On July 15, 1979, approximately 4,000 New Yorkers, most of Chinese descent, gathered at the United Nations to protest the plight of Vietnamese refugees, known as the boat people (image 3). Approximately three‐quarters of those being expelled from Vietnam were ethnically Chinese. Making an analogy to the treatment of the Jews in Nazi Germany, they carried signs with slogans such as “Stop the Second Holocaust!” The protest was organized by the Committee Against Genocide by Vietnam, a coalition of Chinatown politicians along with Jewish and Christian groups. Among the protestors was Bayard Rustin, a prominent American civil rights leader whose papers are held at the American Jewish Historical Society at the Center for Jewish History.
Twelve thousand members of the Chinatown community, including schoolchildren, gathered on November 18, 1982 to protest the building of a jail on the site bounded by Centre, Baxter, Walker and White Streets, insisting that their neighborhood already had a disproportionate share of similar institutions, such as the Tombs jail and the Foley Square courthouses (images 4,5). While the initial protests led the city’s Board of Estimate to delay their vote for one month, the Manhattan Detention Center was ultimately built. At the time, Ed Koch famously quipped. “You don’t vote, you don’t count,” a remark that has been credited for the increase in Chinese-American representation in NYC politics. In October 2019, the community faced a similar predicament and rallied to protest the replacement of the current jail with a larger facility, complaining that they had not been consulted in the planning process and that the new structure would be detrimental to the neighborhood. The rallying cries of “No new jails! Save our seniors!’’ and “Schools! Not jails!” sounded strikingly familiar, nearly 40 years later.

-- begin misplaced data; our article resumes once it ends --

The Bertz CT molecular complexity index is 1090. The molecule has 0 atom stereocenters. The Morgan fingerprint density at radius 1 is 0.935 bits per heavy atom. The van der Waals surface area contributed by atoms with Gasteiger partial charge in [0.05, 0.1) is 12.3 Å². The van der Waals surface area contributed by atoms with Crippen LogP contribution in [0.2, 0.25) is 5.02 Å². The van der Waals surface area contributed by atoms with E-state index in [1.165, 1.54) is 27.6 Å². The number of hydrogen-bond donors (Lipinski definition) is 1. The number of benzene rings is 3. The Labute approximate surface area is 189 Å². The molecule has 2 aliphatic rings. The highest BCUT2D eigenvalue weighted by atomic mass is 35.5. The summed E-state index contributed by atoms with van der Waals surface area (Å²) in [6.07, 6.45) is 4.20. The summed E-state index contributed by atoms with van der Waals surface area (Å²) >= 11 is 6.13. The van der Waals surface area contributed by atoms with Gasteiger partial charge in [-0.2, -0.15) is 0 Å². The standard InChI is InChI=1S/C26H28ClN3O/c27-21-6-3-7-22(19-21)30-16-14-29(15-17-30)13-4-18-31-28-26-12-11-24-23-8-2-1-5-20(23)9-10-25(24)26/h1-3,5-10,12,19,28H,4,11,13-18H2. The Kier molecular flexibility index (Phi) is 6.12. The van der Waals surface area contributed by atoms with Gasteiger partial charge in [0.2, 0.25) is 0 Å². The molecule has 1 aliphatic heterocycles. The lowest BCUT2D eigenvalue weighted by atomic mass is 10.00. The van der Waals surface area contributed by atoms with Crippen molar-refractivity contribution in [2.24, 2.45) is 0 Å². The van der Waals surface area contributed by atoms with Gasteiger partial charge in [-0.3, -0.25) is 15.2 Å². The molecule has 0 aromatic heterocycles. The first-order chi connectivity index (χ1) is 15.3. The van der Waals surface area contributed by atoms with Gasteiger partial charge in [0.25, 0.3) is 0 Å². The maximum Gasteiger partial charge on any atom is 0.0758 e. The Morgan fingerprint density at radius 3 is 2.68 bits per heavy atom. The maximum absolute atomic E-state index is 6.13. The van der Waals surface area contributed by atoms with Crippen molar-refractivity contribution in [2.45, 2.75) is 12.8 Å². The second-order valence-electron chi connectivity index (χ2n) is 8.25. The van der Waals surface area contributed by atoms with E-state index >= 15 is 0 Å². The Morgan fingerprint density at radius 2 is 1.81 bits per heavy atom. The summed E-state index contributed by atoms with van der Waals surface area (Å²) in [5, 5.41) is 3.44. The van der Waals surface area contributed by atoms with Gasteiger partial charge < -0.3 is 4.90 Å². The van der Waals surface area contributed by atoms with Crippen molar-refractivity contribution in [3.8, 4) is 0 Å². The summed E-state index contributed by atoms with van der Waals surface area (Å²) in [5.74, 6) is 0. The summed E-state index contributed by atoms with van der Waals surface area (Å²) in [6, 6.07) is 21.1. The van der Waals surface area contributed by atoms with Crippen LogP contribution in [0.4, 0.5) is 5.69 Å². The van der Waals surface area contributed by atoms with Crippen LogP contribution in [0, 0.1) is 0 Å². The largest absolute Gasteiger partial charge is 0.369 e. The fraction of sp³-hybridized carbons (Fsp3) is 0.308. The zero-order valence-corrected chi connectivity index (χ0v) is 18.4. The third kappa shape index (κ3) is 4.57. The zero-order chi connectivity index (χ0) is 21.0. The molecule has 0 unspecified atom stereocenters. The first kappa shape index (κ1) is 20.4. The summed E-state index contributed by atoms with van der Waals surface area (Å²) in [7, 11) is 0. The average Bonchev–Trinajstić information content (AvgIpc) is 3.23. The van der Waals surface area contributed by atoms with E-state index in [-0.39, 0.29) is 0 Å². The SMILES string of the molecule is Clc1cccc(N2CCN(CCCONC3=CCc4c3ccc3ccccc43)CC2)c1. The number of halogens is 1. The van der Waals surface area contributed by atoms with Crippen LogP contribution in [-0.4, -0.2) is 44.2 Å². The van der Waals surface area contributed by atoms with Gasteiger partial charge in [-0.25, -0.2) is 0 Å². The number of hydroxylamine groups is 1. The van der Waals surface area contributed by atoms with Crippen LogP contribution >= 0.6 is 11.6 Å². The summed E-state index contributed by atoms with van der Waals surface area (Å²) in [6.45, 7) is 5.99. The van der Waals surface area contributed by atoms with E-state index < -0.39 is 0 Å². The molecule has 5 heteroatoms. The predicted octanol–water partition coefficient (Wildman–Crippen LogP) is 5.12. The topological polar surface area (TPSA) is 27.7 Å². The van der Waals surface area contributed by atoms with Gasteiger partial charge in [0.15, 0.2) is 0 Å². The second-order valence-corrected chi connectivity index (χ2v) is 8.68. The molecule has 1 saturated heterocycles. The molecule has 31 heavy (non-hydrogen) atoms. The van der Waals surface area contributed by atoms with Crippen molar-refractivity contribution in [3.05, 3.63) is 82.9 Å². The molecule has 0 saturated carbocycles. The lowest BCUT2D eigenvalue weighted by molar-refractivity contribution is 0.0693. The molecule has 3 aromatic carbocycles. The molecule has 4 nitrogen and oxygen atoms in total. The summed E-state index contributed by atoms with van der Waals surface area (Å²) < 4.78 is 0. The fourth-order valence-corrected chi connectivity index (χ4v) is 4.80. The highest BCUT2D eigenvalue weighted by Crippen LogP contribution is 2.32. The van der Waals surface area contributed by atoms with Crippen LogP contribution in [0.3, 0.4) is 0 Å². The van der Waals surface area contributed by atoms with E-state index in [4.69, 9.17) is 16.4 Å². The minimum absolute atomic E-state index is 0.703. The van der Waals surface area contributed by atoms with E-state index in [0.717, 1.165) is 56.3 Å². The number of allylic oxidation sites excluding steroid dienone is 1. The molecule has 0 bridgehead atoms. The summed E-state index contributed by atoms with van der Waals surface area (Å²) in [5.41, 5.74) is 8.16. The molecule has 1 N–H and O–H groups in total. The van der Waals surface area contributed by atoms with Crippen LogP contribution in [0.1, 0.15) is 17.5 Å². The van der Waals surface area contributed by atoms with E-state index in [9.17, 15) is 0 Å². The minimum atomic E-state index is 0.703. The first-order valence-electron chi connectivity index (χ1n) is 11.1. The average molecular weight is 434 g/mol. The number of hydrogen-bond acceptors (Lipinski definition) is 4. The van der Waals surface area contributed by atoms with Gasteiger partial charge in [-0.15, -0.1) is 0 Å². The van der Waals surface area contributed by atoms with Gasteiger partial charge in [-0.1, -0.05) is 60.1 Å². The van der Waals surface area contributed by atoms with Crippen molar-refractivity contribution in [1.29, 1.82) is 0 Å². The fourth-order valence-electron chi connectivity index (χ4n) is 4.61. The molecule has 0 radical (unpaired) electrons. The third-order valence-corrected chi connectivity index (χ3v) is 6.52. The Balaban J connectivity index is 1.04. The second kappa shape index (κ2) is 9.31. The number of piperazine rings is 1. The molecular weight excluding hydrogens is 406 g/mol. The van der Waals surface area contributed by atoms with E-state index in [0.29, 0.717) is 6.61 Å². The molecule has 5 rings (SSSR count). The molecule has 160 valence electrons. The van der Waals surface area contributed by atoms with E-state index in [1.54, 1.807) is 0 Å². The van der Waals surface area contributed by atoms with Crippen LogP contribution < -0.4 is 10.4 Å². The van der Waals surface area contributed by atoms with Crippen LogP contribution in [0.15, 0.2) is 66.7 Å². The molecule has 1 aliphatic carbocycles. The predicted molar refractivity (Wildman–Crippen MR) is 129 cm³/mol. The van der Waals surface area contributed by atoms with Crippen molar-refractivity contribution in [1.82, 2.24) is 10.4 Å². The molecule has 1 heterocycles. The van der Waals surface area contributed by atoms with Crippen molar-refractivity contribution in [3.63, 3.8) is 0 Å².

In October of 1984, children marched with their teachers to the NYPD Fifth Precinct, protesting a lack of response by the police (images 6.7). It is unclear what event precipitated this demonstration. (If you have any information about this protest, feel free to provide it in the comments section below.)
An interesting footnote to the history of activism in Chinatown includes a case of support for the Jewish relief effort as far back as 1903, in the form of a Chinese-organized benefit performance for victims of the Kishinev pogrom that had killed 49, injured 500 and left 2,000 Jewish families homeless in the Russian provincial capital. The event was organized by a successful Chinese businessman named Joseph Singleton, who had arrived in New York 20 years earlier. Along with other Chinatown reformers, Singleton was opposed to the 1882 Chinese Exclusion Act and subsequent legislation that had ended most Chinese immigration into the United States, and felt solidarity with other groups suffering from persecution.
The opening of An Unlikely Photojournalist: Emile Bocian in Chinatown, originally planned for March, has been postponed due to the current closure of the Center for Jewish History. Please check back on our website for updates about the opening date.
Lauren Gilbert (co-curator)
Senior Manager for Public Services
Center for Jewish History